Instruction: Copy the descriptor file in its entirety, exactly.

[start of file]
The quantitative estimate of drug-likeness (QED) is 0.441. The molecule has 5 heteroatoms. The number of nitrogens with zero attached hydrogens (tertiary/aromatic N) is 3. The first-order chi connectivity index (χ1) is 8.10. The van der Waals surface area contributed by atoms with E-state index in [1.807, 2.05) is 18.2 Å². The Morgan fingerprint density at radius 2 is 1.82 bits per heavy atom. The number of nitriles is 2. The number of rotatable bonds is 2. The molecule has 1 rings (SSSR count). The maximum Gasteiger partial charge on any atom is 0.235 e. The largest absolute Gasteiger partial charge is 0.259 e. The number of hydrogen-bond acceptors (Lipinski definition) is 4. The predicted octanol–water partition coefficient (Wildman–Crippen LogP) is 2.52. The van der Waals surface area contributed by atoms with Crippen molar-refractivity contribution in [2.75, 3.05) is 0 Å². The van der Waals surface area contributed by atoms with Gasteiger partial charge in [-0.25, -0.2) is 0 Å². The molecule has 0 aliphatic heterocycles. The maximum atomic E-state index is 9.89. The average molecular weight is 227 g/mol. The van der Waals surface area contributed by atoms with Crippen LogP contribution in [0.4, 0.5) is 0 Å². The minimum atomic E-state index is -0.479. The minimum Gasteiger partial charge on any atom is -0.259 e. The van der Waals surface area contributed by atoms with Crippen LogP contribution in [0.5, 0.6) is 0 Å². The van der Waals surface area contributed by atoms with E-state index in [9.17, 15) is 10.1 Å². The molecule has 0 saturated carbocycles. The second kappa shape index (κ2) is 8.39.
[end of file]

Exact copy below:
The quantitative estimate of drug-likeness (QED) is 0.441. The molecule has 5 heteroatoms. The number of nitrogens with zero attached hydrogens (tertiary/aromatic N) is 3. The first-order chi connectivity index (χ1) is 8.10. The van der Waals surface area contributed by atoms with E-state index in [1.807, 2.05) is 18.2 Å². The Morgan fingerprint density at radius 2 is 1.82 bits per heavy atom. The number of nitriles is 2. The number of rotatable bonds is 2. The molecule has 1 rings (SSSR count). The maximum Gasteiger partial charge on any atom is 0.235 e. The largest absolute Gasteiger partial charge is 0.259 e. The number of hydrogen-bond acceptors (Lipinski definition) is 4. The predicted octanol–water partition coefficient (Wildman–Crippen LogP) is 2.52. The van der Waals surface area contributed by atoms with Crippen molar-refractivity contribution in [2.75, 3.05) is 0 Å². The van der Waals surface area contributed by atoms with Gasteiger partial charge in [-0.25, -0.2) is 0 Å². The molecule has 0 aliphatic heterocycles. The maximum atomic E-state index is 9.89. The average molecular weight is 227 g/mol. The van der Waals surface area contributed by atoms with Crippen LogP contribution in [0.4, 0.5) is 0 Å². The minimum atomic E-state index is -0.479. The minimum Gasteiger partial charge on any atom is -0.259 e. The van der Waals surface area contributed by atoms with Crippen LogP contribution in [0.5, 0.6) is 0 Å². The van der Waals surface area contributed by atoms with E-state index in [9.17, 15) is 10.1 Å². The molecule has 0 saturated carbocycles. The second kappa shape index (κ2) is 8.39.